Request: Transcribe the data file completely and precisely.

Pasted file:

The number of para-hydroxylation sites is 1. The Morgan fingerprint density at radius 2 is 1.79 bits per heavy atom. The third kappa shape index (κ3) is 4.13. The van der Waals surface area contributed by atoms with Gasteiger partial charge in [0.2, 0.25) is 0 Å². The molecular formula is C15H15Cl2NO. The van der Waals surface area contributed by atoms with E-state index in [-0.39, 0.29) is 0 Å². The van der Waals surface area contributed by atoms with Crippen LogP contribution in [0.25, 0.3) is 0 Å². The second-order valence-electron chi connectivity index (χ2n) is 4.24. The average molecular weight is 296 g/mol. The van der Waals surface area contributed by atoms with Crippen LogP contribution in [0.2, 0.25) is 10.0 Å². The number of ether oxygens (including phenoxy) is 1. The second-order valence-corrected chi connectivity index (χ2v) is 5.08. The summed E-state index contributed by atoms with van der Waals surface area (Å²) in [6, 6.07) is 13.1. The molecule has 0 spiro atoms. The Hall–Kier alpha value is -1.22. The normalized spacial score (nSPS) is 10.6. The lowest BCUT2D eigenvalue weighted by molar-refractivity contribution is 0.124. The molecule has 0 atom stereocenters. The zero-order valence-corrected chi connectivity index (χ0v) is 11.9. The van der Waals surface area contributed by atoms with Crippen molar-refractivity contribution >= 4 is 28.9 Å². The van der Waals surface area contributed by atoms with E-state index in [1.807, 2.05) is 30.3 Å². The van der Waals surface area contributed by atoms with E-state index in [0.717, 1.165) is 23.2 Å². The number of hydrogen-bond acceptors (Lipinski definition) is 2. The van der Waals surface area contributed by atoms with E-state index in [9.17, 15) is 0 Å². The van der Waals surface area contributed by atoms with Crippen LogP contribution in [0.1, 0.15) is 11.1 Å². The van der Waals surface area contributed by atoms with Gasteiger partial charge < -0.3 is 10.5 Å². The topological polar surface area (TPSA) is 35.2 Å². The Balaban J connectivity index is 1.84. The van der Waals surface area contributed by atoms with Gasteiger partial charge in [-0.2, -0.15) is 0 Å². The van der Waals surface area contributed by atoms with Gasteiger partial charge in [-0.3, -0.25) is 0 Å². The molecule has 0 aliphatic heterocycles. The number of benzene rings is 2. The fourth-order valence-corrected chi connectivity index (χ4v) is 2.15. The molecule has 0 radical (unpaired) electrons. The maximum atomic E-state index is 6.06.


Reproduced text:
The number of para-hydroxylation sites is 1. The Morgan fingerprint density at radius 2 is 1.79 bits per heavy atom. The third kappa shape index (κ3) is 4.13. The van der Waals surface area contributed by atoms with Gasteiger partial charge in [0.2, 0.25) is 0 Å². The molecular formula is C15H15Cl2NO. The van der Waals surface area contributed by atoms with E-state index in [-0.39, 0.29) is 0 Å². The van der Waals surface area contributed by atoms with Crippen LogP contribution in [0.25, 0.3) is 0 Å². The second-order valence-electron chi connectivity index (χ2n) is 4.24. The average molecular weight is 296 g/mol. The van der Waals surface area contributed by atoms with Crippen LogP contribution in [0.2, 0.25) is 10.0 Å². The number of ether oxygens (including phenoxy) is 1. The second-order valence-corrected chi connectivity index (χ2v) is 5.08. The summed E-state index contributed by atoms with van der Waals surface area (Å²) in [6, 6.07) is 13.1. The molecule has 0 spiro atoms. The Hall–Kier alpha value is -1.22. The normalized spacial score (nSPS) is 10.6. The lowest BCUT2D eigenvalue weighted by molar-refractivity contribution is 0.124. The molecule has 0 atom stereocenters. The zero-order valence-corrected chi connectivity index (χ0v) is 11.9. The van der Waals surface area contributed by atoms with Crippen molar-refractivity contribution >= 4 is 28.9 Å². The van der Waals surface area contributed by atoms with E-state index in [1.807, 2.05) is 30.3 Å². The van der Waals surface area contributed by atoms with E-state index in [0.717, 1.165) is 23.2 Å². The number of hydrogen-bond acceptors (Lipinski definition) is 2. The van der Waals surface area contributed by atoms with E-state index in [9.17, 15) is 0 Å². The van der Waals surface area contributed by atoms with Crippen LogP contribution in [0.1, 0.15) is 11.1 Å². The van der Waals surface area contributed by atoms with Gasteiger partial charge < -0.3 is 10.5 Å². The topological polar surface area (TPSA) is 35.2 Å². The Balaban J connectivity index is 1.84. The van der Waals surface area contributed by atoms with Gasteiger partial charge in [-0.2, -0.15) is 0 Å². The van der Waals surface area contributed by atoms with Gasteiger partial charge in [-0.3, -0.25) is 0 Å². The molecule has 0 aliphatic heterocycles. The number of benzene rings is 2. The fourth-order valence-corrected chi connectivity index (χ4v) is 2.15. The molecule has 0 radical (unpaired) electrons. The maximum atomic E-state index is 6.06.